About the Director

Amy Pace, Ph.D., joined the Speech and Hearing Sciences faculty in 2016. She completed her postdoctoral training in the Department of Psychology at Temple University and received her doctorate in Language and Communicative Disorders from San Diego State University and the University of California, San Diego in 2013.  

Dr. Pace's research focuses on language acquisition, assessment, and early intervention from birth to five, with emphasis on children from diverse, disadvantaged, or high-risk backgrounds. The primary goals of this research are to understand the environmental factors and learning mechanisms that contribute to successful language acquisition, and to apply this knowledge to develop targeted, community-centered interventions that support positive developmental outcomes in early childhood and beyond.

When she is not in the lab, you can find Dr. Pace swimming outdoors, welding, hiking, reading, or hanging out with her family.

 

Affiliated Faculty

John C. Thorne, Ph.D., CCC-SLP: Associate Teaching Professor; Discipline Leader for Speech-Language Pathology, University of Washington Center On Human Development and Disability; clinician and researcher, Fetal Alcohol Syndrome Diagnostic and Prevention Network.  Dr. Thorne's research to date has focused on interdisciplinary assessment in children with prenatal alcohol exposure and other neurodevelopmental disabilities. As a speech-language pathologist & special educator, he has over 30 years experience as a direct service provider to school-aged children with special needs and their families. 

Professors Emeriti

Truman Coggins, Ph.D., CCC-SLP, is Professor Emeritus of Speech and Hearing Sciences.  Dr. Coggins’ program of research has examined communication disorders in a social context specifically, whether children with CNS impairment and prenatal alcohol exposure have impairments in higher-level integrative language functioning.  He is a certified speech-language pathologist and Fellow of the American Speech-Language-Hearing Association.  During his tenure at Washington, Dr. Coggins was a research affiliate in the Eunice Kennedy Shriver Intellectual and Developmental Disabilities Research Center at the University’s Center on Human Development and Disability.  Dr. Coggins has been a mentor to more than three decades of interdisciplinary health professionals and graduate students for leadership roles in neurodevelopmental and related disabilities.

Lesley B. Olswang, Ph.D., CCC-SLP, is Professor Emeritus of Speech and Hearing Sciences.  

Patricia Dowden, Ph.D., CCC-SLP, is Professor Emeritus of Speech & Hearing Sciences at the University of Washington.  Dr. Dowden’s research has included augmentative and alternative communication (AAC) in school-age children, caseloads of speech-language pathologists in Washington State schools and early signals of communication in infants and toddlers with severe motor impairments.  In addition, Dr. Dowden supervised in the Speech & Hearing Clinic and taught courses in AAC, Clinical Methods, Evidence-Based Practice and Social-Cultural Aspects of Communication. She will continue to teach courses in AAC in the coming years.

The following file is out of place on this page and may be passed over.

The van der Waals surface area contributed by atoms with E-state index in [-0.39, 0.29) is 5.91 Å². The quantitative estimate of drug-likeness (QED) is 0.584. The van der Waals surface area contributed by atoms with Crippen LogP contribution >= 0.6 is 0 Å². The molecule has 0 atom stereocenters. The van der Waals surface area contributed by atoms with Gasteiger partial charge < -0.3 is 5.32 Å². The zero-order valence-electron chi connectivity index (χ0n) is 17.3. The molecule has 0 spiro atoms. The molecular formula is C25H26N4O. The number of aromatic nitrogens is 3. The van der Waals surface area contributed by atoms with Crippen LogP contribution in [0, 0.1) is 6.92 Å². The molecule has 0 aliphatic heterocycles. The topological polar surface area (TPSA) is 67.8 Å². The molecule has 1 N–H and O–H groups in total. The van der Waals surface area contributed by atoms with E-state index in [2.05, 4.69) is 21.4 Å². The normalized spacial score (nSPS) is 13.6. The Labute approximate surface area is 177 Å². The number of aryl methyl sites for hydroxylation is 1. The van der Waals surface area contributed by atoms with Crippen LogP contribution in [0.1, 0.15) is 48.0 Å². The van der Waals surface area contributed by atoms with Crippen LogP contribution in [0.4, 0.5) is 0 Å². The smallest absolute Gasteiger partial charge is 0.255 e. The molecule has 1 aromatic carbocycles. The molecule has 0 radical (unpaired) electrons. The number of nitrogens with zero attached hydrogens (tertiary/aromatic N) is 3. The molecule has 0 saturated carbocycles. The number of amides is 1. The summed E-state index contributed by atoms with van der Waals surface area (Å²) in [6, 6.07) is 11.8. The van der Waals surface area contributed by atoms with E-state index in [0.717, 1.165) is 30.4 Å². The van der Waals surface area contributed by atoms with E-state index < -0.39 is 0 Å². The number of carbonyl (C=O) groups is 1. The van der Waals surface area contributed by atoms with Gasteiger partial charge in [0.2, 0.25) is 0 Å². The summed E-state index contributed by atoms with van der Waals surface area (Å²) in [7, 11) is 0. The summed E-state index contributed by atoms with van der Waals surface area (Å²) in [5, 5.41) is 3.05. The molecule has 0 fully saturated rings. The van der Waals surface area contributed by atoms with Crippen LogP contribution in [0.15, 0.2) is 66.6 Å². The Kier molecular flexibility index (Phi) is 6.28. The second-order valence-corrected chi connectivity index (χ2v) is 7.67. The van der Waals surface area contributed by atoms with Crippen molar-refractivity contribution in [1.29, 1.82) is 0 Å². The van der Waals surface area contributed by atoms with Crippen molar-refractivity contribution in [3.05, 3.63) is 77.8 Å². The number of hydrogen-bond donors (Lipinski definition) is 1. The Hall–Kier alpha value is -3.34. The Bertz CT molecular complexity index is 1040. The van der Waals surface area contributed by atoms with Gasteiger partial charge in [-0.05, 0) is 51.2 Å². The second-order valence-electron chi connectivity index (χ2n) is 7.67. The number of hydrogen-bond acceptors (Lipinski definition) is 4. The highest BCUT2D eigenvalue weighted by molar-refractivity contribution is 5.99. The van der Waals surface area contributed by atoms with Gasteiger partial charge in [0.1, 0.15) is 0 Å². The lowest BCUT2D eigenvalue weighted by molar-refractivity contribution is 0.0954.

Research Coordinator

Emily Fowler, B.S. is a UW graduate from Biology and Psychology, with a passion for how the brain works. She's loved being part of the Speech and Hearing Sciences Department and learning new things about language acquisition, development, and interventions in different populations. In the lab, she oversees the various projects in process and assists with keeping things running smoothly and working on IRB Applications for research studies currently in the works.

Additionally, she is a team member in the Speech & Hearing NeuDLL Lab working on language studies, and Seattle Children's Research consenting & interviewing study families during the weekends. 

She loves visiting the Seattle Symphony (especially when they are playing movie soundtracks), tending her myriad of plants, and getting in cat snuggles when she can at the Meowtropolitan Cat Cafe in Wallingford.

 

 

Graduate Students    

Frances Bueno is a second year master's student in the speech-language pathology program. She earned her Bachelor's degree in Communicative Sciences and Deaf Studies at California State University, Fresno with a minor in Behavioral Psychology. Before graduate school, she worked as a behavior interventionist with children on the autism spectrum. Frances is particularly interested in early childhood language development and providing family-centered services in interdisciplinary settings. When she has free time, Frances can be found in a coffee shop or reading a comic book!

 

     
Lily Parrish is a second year master's student in the medical speech-language pathology program. She earned her bachelor's degree in Communication Sciences and Disorders from the University of Florida, with a minor in Spanish. She is primarily interested in early intervention focusing on the role of interactions in language development, as well as complex pediatric medical cases. Lily is currently working on a master's thesis in the Child Language Lab that examines joint engagement behaviors in preschoolers with language impairments. In her free time, she enjoys volunteering with children of diverse abilities at camps and recreational programs, backpacking, running, and cross-stitching.